To quote the character in The Right Stuff, "No bucks, no Buck Rogers".

Why would they? Apple did this extremely aggressively 15-25 years ago and it didn't get them very far. School usage doesn't seem to correspond at all to purchases later in life, and educational institutions aren't as lucrative as the consumer market. Treat schools like businesses from the point of view of buying equipment for staff, but treat students like consumers and not institutional lab users.
post #57 of 91
Quote:
Originally Posted by kaisersoze View Post

Per-unit profit margin is meaningless unless it correlates directly to the earnings multiple. And in Apple's case, there is so much cash on hand that it makes no sense to care about the per-unit margin per se. What matters is the earnings, and there simply is no strong, absolute connection between per-unit profit and earnings. Some companies have minimal per-unit profit with high earnings, while other companies have enormous per-unit profit with unimpressive earnings. The fact that their per-unit margins are as high as they are, reveals next to nothing beyond the fact that people really like their products (because we know that Apple's manufacturing cost is not lower than the industry norm).

In the past Apple had trouble with inventory management and distribution, market timing, and lack of economies of scale. Now they're market leaders in all of these areas. So while unit margins aren't in and of themselves indicative of corporate health, it is very impressive that they're able to sell what is essentially exactly the same hardware components as everyone else at a dramatic markup and still grow faster than the industry average.

Quote:
Originally Posted by kaisersoze View Post

Beyond all that, it is most likely true that when Apple went to the unibody design, that the per-unit manufacturing cost increased and squeezed the per-unit margins. It is likely the case that if they had not gone down that path, that the per-unit manufacturing cost would have gone down, and that they could have lowered the retail price while still increasing the per-unit margin. The per-unit margin would have increased along with the number of units sold, and the earnings associated with the product line, since they switched to the unibody design, would have been significantly greater than what they have been.

I'm curious about this assertion. I would think that fewer components and a more automated manufacturing technique, while incurring some transition costs, would ultimately be cheaper to manufacture. With unibody you basically put a block of aluminum in one side and get a complete half-case out the other. Have you seen how many tiny screws the old cases took? If you have any solid data on the comparative per-unit manufacturing costs I'd find it very interesting.
post #58 of 91
If this success continues maybe next year Apple will offer a developer conference for Mac developers.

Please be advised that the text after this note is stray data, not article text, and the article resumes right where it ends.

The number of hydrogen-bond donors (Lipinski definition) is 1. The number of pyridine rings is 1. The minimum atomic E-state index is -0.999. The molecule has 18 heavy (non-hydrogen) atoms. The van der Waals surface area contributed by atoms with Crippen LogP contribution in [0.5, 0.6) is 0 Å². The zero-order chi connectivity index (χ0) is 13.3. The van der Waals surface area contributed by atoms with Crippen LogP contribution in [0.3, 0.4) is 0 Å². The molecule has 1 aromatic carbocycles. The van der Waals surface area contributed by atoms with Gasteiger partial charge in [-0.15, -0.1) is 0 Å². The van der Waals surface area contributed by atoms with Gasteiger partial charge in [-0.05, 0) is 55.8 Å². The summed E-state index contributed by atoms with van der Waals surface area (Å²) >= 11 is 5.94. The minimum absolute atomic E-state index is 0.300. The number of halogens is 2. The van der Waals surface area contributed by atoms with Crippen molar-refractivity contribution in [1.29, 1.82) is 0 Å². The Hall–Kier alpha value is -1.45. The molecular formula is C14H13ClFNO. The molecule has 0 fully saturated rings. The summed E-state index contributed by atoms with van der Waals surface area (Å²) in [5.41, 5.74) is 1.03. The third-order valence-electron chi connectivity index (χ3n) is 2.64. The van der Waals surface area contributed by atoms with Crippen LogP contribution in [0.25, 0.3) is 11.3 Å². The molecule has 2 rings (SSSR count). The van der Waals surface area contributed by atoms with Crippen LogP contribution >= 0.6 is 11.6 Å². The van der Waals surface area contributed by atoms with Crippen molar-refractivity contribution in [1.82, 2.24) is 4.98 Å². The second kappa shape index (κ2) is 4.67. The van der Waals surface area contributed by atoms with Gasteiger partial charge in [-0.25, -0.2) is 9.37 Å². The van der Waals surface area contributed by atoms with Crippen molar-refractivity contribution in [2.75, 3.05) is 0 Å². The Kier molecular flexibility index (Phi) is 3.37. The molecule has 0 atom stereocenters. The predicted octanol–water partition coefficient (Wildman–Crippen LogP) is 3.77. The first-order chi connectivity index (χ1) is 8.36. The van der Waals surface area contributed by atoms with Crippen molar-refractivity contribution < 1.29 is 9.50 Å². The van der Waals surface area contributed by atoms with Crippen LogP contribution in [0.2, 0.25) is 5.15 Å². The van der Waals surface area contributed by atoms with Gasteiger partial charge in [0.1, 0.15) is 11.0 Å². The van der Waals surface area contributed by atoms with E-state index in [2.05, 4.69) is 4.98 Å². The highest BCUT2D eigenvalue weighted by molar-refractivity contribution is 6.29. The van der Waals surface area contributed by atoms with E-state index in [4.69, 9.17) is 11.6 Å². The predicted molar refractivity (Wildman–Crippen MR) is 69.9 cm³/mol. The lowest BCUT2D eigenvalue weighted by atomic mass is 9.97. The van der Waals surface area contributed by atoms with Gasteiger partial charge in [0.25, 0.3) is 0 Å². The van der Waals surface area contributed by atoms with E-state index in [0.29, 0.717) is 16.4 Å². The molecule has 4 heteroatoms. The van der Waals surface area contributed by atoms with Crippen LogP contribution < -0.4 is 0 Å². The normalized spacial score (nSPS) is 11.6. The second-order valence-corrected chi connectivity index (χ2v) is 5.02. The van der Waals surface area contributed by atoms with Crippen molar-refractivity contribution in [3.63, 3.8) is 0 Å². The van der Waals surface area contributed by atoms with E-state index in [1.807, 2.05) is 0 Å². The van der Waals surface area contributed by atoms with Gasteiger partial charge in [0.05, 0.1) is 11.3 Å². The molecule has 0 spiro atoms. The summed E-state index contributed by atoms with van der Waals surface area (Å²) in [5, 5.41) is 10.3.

post #59 of 91
Quote:
Originally Posted by Booga View Post

Why would they?

Well, you tell me and we'll both know

I've personally spoken with Apple's educational sales reps who have told me that they're trying to get back the K-12 market share that they lost in the 90's. Obviously they think it's important.
post #60 of 91
Quote:
Originally Posted by hamiltonrrwatch View Post

Well, you tell me and we'll both know

I've personally spoken with Apple's educational sales reps who have told me that they're trying to get back the K-12 market share that they lost in the 90's. Obviously they think it's important.

I'm sure those sales reps are, and do. But I don't think it's a priority for the corporation, or they'd offer deeper educational discounts, major educational partnerships, and release educational software for MacOS and iOS (maybe iLearn next to iWork and iLife?).
post #61 of 91
Quote:
Originally Posted by Booga View Post

I'm sure those sales reps are, and do. But I don't think it's a priority for the corporation, or they'd offer deeper educational discounts, major educational partnerships, and release educational software for MacOS and iOS (maybe iLearn next to iWork and iLife?).

Dead on Booga. I'm frustrated by the lack of commitment on Apple's part in this area. These folks tell me they want to get back into the K-12 market but I'm paying real close to full freight to bring their hardware into the district
post #62 of 91
Quote:
Originally Posted by kaisersoze View Post

Why would Wolf highlight this? The fact that he did is evidence to me that he does not think clearly, and does not adhere to a substantive interpretation of the data.

Per-unit profit margin is meaningless unless it correlates directly to the earnings multiple. And in Apple's case, there is so much cash on hand that it makes no sense to care about the per-unit margin per se. What matters is the earnings, and there simply is no strong, absolute connection between per-unit profit and earnings. Some companies have minimal per-unit profit with high earnings, while other companies have enormous per-unit profit with unimpressive earnings. The fact that their per-unit margins are as high as they are, reveals next to nothing beyond the fact that people really like their products (because we know that Apple's manufacturing cost is not lower than the industry norm).